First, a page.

Beyond Human. “Abandoning your own world for a made-up one is an ever larger part of adult life. For the futurist Ray Kurzweil, this is only the beginning. According to his new book “The Singularity Is Near,” we are approaching the age of “full-immersion virtual-reality.” Thanks to innovations in genetics, nanotechnology and robotics, you’ll be able to design your own mental habitat. You’ll be able to sleep with your favorite movie star – in your head. (It is not lost on Kurzweil that you can already do that, but he insists it will be really, really realistic.) Those same technologies will help us “overcome our genetic heritage,” live longer and become smarter. We’ll learn how brains operate and devise computers that function like them. Then the barrier between our minds and our computers will disappear. The part of our memory that is literally downloaded will grow until “the nonbiological portion of our intelligence will predominate.””

New York Times (may require free subscription)

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Parental control of technology

Parents Fret That Dialing Up Interferes With Growing Up. “In interviews and surveys many parents say that their children spend too much time in front of computers and on cellphones. Some parents worry that long, sedentary hours spent at a computer may lead to weight gain, or that an excess of instant and text messaging comes at the expense of learning face-to-face social skills. Some complain of having to compete for their childrens’ attention more than ever. “

New York Times (may require free registration)

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Robotics and health

Jacket therapy. “A robotic jacket that helps stroke victims recover from partial paralysis has been developed in Japan.
Four pressure sensors in the jacket-like device detect the muscle movements in the healthy arm and wrist, the jacket analyzes this data and sends compressed air to the affected arm, where eight artificial muscles expand and contract in the same way as the movement in the healthy arm. Researchers hope repeated therapy will bring back the regular functioning of the damaged limb.”

we make money not art

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P2P wireless access

Spanish ISP wants its customers to share WiFi. “Fon, a new Spanish company, is offering to build a service based on P2P principles for people to be able to access the Internet through other people connection using wireless networking. The system is based on 2 categories of users; — Bill who resell their connection to other members of the service — Linus who offer to share for free and in exchange can benefit from roaming on the whole network. the whole transaction is managed by the company (Fon) “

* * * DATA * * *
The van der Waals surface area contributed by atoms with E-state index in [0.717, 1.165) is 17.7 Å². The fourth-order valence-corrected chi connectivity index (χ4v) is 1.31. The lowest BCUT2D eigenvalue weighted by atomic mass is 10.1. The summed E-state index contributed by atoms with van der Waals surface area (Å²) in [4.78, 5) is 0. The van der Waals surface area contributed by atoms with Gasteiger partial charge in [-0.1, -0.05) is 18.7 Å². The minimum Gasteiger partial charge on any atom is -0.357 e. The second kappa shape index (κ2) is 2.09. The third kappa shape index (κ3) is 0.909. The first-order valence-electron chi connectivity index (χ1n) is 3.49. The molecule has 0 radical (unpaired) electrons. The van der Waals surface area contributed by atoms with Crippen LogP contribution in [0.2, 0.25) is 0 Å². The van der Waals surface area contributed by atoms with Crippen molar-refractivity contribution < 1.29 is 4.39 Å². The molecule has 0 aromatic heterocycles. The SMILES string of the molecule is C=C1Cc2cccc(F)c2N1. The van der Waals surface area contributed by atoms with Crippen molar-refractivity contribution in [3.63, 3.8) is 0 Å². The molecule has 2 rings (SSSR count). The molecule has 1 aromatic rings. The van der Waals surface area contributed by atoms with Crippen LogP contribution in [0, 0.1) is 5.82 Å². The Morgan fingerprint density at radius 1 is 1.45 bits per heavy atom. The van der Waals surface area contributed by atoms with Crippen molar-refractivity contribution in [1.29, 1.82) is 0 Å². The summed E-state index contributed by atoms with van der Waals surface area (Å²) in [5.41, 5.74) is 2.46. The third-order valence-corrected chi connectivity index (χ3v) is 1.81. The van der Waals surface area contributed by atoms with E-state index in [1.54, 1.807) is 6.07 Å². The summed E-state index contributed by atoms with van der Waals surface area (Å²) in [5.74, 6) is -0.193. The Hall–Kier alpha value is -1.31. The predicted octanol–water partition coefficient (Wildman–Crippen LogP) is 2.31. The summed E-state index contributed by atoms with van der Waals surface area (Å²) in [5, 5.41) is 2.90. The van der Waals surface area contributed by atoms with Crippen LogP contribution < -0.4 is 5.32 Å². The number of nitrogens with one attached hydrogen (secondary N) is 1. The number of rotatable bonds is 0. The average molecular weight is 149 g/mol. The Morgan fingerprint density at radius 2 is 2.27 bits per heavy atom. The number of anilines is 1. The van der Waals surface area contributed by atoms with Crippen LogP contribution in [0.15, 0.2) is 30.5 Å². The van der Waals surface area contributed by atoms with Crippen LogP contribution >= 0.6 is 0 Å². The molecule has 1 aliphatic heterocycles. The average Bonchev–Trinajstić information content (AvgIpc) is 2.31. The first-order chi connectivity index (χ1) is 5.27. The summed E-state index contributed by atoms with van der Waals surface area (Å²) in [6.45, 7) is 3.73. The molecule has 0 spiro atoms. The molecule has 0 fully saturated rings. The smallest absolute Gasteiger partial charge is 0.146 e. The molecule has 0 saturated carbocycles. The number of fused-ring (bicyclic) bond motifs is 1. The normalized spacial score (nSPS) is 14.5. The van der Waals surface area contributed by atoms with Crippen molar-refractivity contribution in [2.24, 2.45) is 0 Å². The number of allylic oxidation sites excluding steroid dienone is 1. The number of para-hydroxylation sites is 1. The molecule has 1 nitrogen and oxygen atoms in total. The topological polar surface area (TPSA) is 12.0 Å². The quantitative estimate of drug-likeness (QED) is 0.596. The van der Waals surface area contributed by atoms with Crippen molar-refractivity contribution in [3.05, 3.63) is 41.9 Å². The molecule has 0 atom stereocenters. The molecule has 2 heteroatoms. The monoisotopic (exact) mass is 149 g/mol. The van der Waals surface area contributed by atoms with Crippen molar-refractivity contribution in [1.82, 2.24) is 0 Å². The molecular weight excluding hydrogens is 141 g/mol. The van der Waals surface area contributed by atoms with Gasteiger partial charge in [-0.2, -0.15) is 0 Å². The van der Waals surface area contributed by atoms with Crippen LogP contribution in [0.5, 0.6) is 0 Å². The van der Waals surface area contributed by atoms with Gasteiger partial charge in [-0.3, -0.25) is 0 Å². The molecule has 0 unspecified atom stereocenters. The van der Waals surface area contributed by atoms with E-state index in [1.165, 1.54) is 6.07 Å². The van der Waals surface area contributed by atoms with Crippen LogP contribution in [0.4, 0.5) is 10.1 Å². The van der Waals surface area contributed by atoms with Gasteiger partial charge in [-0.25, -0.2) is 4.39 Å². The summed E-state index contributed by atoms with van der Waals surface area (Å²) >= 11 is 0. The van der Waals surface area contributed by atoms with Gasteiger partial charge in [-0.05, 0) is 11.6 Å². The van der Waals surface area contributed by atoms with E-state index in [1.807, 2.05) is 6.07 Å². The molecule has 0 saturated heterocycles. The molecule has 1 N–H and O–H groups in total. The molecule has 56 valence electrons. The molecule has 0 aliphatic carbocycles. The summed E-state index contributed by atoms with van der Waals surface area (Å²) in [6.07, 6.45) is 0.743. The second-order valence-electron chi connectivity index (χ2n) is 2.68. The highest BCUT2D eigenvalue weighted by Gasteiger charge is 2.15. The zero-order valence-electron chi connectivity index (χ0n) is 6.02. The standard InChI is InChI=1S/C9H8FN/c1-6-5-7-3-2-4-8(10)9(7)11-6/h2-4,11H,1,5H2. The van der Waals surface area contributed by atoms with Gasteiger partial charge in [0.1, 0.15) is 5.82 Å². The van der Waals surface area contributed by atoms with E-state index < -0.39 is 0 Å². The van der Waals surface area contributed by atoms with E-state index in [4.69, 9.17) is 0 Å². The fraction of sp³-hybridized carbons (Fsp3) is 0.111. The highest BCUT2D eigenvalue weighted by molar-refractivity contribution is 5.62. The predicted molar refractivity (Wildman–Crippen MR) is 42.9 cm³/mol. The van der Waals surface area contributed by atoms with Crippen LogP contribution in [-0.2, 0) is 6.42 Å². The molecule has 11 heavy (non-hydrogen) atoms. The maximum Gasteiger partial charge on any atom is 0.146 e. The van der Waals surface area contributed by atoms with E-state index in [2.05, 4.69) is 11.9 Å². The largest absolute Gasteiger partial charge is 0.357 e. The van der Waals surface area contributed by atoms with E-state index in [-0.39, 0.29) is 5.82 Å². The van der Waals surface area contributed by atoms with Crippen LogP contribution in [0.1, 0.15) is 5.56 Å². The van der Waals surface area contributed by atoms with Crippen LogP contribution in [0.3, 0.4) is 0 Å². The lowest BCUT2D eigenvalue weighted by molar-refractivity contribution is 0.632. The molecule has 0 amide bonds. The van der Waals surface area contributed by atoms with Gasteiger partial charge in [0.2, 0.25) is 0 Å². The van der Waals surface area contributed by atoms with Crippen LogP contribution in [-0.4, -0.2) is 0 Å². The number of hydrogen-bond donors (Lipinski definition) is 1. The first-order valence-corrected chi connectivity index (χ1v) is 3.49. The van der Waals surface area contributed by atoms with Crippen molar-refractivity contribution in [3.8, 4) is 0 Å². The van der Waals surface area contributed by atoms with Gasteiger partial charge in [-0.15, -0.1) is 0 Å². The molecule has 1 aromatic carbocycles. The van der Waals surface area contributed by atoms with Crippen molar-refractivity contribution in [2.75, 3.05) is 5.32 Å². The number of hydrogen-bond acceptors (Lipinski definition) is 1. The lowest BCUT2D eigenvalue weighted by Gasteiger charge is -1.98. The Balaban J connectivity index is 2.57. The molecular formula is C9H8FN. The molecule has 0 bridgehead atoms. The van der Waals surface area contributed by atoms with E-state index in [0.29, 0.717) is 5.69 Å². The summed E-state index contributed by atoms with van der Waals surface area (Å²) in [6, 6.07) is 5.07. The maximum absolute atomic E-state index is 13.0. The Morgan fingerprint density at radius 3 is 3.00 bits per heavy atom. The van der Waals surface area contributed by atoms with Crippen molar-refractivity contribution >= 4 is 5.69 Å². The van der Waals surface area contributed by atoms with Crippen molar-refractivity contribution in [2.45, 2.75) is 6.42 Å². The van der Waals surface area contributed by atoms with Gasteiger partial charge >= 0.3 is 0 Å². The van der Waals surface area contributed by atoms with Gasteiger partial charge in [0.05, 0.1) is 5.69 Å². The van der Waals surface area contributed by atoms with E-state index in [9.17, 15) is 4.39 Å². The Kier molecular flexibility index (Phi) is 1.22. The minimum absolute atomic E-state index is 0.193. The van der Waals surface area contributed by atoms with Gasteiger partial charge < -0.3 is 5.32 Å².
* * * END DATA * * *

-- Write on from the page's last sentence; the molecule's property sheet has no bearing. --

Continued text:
Boing Boing

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Playing with your food

Bingo Game For Shoppers. “A customer first need to sign up for the service, then she receives a QR code from a server. After shopping, she can display the QR code on her mobile phone and show it to a reader device. Then, she receives an SMS message that notifies her about the points she earned. Now she can open her home page on her phone to check the current status of her ongoing bingo game.
Everytime she earns some points, she gets an additional symbol and when she gets three identical symbols in row, she is rewarded with coupons. “

RFID in Japan

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Wireless hospitals

Digital Medical Records on the Go. “Global Care Quest is working in conjunction with the UCLA Medical Center to eliminate paper trail problems. The system they are installing is a patient retrieval system accessible wirelessly. There are two optional ways in which the hospital staff would be able to receive information; the first of which being through PDA’s and smartphones. It is done all real time to help eliminate room for updating error. For those staff who do not carry PDA’s or smartphones, there would be desktops, laptops, and wall-mounted machines scattered throughout the hospital for patient information access immediately and quickly.”


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Satellite broadband

Creating the Global Hot Spot. “The I-4 satellites will serve as switchboards in the sky for Inmarsat’s Broadband Global Area Network, or BGAN, service, scheduled for rollout in 2006. Instead of cruising for a Starbucks, BGAN subscribers can hit the road with a portable terminal as small as their laptop computer and surf the web — or connect with the office LAN — at broadband speeds of up to 492 Kbps. “

Wired News

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